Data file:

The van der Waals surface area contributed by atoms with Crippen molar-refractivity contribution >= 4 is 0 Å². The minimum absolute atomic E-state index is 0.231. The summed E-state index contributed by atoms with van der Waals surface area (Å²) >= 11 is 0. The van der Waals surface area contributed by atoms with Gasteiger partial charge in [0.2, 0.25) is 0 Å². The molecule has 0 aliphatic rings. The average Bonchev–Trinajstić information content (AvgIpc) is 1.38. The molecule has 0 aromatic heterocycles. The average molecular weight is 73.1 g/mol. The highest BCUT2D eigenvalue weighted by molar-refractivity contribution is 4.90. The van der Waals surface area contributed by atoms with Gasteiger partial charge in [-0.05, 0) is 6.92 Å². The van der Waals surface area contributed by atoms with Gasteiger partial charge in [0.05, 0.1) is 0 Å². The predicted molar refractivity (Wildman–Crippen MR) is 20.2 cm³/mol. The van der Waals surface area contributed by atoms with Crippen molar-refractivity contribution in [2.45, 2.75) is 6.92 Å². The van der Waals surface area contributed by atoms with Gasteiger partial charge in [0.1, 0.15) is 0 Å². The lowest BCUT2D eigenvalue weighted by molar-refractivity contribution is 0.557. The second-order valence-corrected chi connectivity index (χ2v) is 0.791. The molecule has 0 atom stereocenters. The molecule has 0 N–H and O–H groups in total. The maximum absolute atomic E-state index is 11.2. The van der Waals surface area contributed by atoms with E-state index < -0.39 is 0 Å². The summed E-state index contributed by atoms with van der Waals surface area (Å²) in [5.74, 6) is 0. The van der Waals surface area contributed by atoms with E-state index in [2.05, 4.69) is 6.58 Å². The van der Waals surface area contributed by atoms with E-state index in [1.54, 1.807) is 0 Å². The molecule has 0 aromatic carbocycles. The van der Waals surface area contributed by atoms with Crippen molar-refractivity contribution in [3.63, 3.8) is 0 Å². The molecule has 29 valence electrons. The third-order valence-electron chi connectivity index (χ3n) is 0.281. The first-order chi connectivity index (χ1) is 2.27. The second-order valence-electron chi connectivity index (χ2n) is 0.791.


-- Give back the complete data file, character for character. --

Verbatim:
The van der Waals surface area contributed by atoms with Crippen molar-refractivity contribution >= 4 is 0 Å². The minimum absolute atomic E-state index is 0.231. The summed E-state index contributed by atoms with van der Waals surface area (Å²) >= 11 is 0. The van der Waals surface area contributed by atoms with Gasteiger partial charge in [0.2, 0.25) is 0 Å². The molecule has 0 aliphatic rings. The average Bonchev–Trinajstić information content (AvgIpc) is 1.38. The molecule has 0 aromatic heterocycles. The average molecular weight is 73.1 g/mol. The highest BCUT2D eigenvalue weighted by molar-refractivity contribution is 4.90. The van der Waals surface area contributed by atoms with Gasteiger partial charge in [-0.05, 0) is 6.92 Å². The van der Waals surface area contributed by atoms with Gasteiger partial charge in [0.05, 0.1) is 0 Å². The predicted molar refractivity (Wildman–Crippen MR) is 20.2 cm³/mol. The van der Waals surface area contributed by atoms with Crippen molar-refractivity contribution in [2.45, 2.75) is 6.92 Å². The van der Waals surface area contributed by atoms with Gasteiger partial charge in [0.1, 0.15) is 0 Å². The lowest BCUT2D eigenvalue weighted by molar-refractivity contribution is 0.557. The second-order valence-corrected chi connectivity index (χ2v) is 0.791. The molecule has 0 atom stereocenters. The molecule has 0 N–H and O–H groups in total. The maximum absolute atomic E-state index is 11.2. The van der Waals surface area contributed by atoms with E-state index < -0.39 is 0 Å². The summed E-state index contributed by atoms with van der Waals surface area (Å²) in [5.74, 6) is 0. The van der Waals surface area contributed by atoms with E-state index in [2.05, 4.69) is 6.58 Å². The van der Waals surface area contributed by atoms with E-state index in [1.54, 1.807) is 0 Å². The molecule has 0 aromatic carbocycles. The van der Waals surface area contributed by atoms with Crippen molar-refractivity contribution in [3.63, 3.8) is 0 Å². The molecule has 29 valence electrons. The third-order valence-electron chi connectivity index (χ3n) is 0.281. The first-order chi connectivity index (χ1) is 2.27. The second-order valence-electron chi connectivity index (χ2n) is 0.791.